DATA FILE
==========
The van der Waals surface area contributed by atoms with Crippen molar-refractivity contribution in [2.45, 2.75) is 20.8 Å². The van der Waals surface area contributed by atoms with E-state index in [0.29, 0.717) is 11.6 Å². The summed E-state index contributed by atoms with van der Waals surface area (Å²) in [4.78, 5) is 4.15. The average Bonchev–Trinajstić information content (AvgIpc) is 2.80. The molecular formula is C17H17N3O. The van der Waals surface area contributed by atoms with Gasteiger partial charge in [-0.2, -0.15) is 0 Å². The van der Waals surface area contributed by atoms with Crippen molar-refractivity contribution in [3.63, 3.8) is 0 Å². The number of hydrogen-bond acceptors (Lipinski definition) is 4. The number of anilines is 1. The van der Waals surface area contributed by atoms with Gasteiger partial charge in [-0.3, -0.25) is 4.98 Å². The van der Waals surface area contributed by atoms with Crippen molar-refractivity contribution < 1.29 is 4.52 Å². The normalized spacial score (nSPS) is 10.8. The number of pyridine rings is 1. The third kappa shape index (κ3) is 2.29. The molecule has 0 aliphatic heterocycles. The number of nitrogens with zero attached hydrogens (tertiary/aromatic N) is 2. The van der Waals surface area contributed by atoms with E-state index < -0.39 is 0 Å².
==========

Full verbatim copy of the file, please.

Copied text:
The van der Waals surface area contributed by atoms with Crippen molar-refractivity contribution in [2.45, 2.75) is 20.8 Å². The van der Waals surface area contributed by atoms with E-state index in [0.29, 0.717) is 11.6 Å². The summed E-state index contributed by atoms with van der Waals surface area (Å²) in [4.78, 5) is 4.15. The average Bonchev–Trinajstić information content (AvgIpc) is 2.80. The molecular formula is C17H17N3O. The van der Waals surface area contributed by atoms with Gasteiger partial charge in [-0.2, -0.15) is 0 Å². The van der Waals surface area contributed by atoms with Crippen molar-refractivity contribution in [3.63, 3.8) is 0 Å². The number of hydrogen-bond acceptors (Lipinski definition) is 4. The number of anilines is 1. The van der Waals surface area contributed by atoms with Gasteiger partial charge in [-0.3, -0.25) is 4.98 Å². The van der Waals surface area contributed by atoms with Crippen molar-refractivity contribution < 1.29 is 4.52 Å². The normalized spacial score (nSPS) is 10.8. The number of pyridine rings is 1. The third kappa shape index (κ3) is 2.29. The molecule has 0 aliphatic heterocycles. The number of nitrogens with zero attached hydrogens (tertiary/aromatic N) is 2. The van der Waals surface area contributed by atoms with E-state index < -0.39 is 0 Å².